It's no big secret that Donald Trump won the election largely on the promise to do something about illegal immigration, and it's already working:
In Trump era, some Mexican migrants head north - to Canada
In a Reynosa migrant shelter, just yards from the U.S. border, 26-year-old Cenobio Rita said he had earned about $3,000 a month installing playgrounds in Richmond, Virginia, before he was deported on Feb. 15 after police found marijuana in his car.Maybe they can dig a tunnel...
Having left Mexico as a 14-year-old, he fretted about returning to his violent home state of Michoacan. With Trump taking a tough stance on undocumented immigrants, he ruled out a common path for many deportees - back into the United States.
"I want to go to Canada with my passport," he said. "For those without documents, I think (the United States) is over. Now it's Canada's turn."
As Trump seeks to crack down on undocumented immigrants in the United States, about half of whom are Mexican, there are some nascent signs that more Mexican migrants see a future in Canada, which in December eased travel for visitors from Mexico.
and I'm so sad that illegal immigrants are afraid to collect welfare, for fear of being deported: Immigrants are going hungry so Trump won’t deport them
Luisa Fortin sometimes sits up at night, wondering what her clients are eating. She is the SNAP Outreach Coordinator for the Chattanooga Food Bank — but lately she has done less outreaching.So maybe, just maybe, they didn't really need it after all? But never fear, one way or another, democrats are eager to shift the burden to American citizens California Dems Promise Taxpayer Dollars to Defend Illegal Immigrants
Her families, working immigrants in northwest Georgia, are spooked by the political climate, Fortin said. Increasingly, she’s being asked to explain how food stamps may impact immigration status, if not to outright cancel family food benefits.
Since mid-January, five of Fortin’s families have withdrawn from the SNAP program. One, the single mother of three citizen daughters, had fled to Georgia to escape an abusive husband. Another, two green-card holders with four young children, were thinking of taking on third jobs to compensate for the lost benefits. These families represent a small fraction of Fortin's caseload — she estimates she has signed 200 immigrant families up for SNAP over the past six months — but based on the calls she gets from other clients, she fears more cancellations are imminent.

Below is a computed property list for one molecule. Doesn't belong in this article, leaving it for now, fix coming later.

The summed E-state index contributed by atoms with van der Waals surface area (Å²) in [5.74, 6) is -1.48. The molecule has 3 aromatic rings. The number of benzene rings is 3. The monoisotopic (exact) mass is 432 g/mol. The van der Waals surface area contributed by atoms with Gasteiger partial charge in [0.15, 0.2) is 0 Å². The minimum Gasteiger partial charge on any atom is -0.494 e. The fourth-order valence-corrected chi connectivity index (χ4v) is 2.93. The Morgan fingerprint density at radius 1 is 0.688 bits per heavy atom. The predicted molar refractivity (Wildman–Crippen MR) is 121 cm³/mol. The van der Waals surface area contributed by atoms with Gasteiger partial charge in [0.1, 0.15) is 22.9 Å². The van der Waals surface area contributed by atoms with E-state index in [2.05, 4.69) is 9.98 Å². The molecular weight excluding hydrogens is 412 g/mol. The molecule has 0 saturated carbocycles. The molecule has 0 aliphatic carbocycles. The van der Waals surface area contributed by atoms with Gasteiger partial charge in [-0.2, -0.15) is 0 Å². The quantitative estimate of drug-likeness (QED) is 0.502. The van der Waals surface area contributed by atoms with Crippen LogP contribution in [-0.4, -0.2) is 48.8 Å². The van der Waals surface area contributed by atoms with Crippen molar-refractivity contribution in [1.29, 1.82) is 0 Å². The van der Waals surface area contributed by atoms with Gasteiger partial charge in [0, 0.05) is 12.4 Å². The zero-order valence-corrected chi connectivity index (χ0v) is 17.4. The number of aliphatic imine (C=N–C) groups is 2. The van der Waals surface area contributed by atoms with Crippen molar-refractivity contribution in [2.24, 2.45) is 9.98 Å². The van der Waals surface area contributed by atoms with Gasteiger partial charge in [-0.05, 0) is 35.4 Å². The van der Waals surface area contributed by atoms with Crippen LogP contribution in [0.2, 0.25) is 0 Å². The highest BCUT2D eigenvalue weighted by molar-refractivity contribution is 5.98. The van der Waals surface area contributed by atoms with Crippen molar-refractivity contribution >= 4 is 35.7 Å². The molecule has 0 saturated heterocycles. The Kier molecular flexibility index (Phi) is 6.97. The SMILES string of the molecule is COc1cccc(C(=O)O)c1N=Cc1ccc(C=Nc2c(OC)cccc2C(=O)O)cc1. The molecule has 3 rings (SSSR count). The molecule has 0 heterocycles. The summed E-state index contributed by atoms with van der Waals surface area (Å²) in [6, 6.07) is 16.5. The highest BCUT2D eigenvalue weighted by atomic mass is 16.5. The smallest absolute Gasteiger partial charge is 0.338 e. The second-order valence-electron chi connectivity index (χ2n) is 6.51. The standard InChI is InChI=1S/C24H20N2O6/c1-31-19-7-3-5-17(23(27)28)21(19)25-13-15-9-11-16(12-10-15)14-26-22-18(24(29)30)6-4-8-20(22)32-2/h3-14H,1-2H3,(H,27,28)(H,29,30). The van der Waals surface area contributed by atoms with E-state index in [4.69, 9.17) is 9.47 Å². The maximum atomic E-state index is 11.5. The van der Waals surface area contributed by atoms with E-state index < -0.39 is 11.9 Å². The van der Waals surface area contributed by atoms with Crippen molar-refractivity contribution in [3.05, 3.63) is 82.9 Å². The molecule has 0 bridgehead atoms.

“I get calls from concerned parents all the time: ‘should I take my kids out of the program?’” Fortin said. “They’re risking hunger out of fear … and my heart just breaks for them.”
. . .
In the two months since President Trump’s inauguration, food banks and hunger advocates around the country have noted a decline in the number of eligible immigrants applying for SNAP — and an uptick in immigrants seeking to withdraw from the program.
Because of fears of the Trump administration’s plans to deport criminals among the undocumented, several cities and counties in California have set up legal defense funds to pay the bills of illegal immigrants if they are arrested.
Similar legislation to set up a statewide defense fund is moving through the California Legislature with little opposition.
The Voice of OC reported the Santa Ana City Council instructed city staff to work with the ACLU and the UC Irvine School of Law to set up a program to pay the legal bills of illegal immigrants living in the city.
Councilman Vicente Sarmiento sponsored the proposal after immigrant activists told him they were worried about mass deportations.
“Now they’re going to go after anybody who has a [criminal] charge,” said Sarmiento. “In the world of due process, that just means you have to be accused of something, and the accusation could be very, very unfounded. That’s scary.”
Two other councilmen raised concerns about the city’s legal liability and whether tax dollars would be used to defend violent criminals. But by the end of the discussion, councilmen voted “yes.”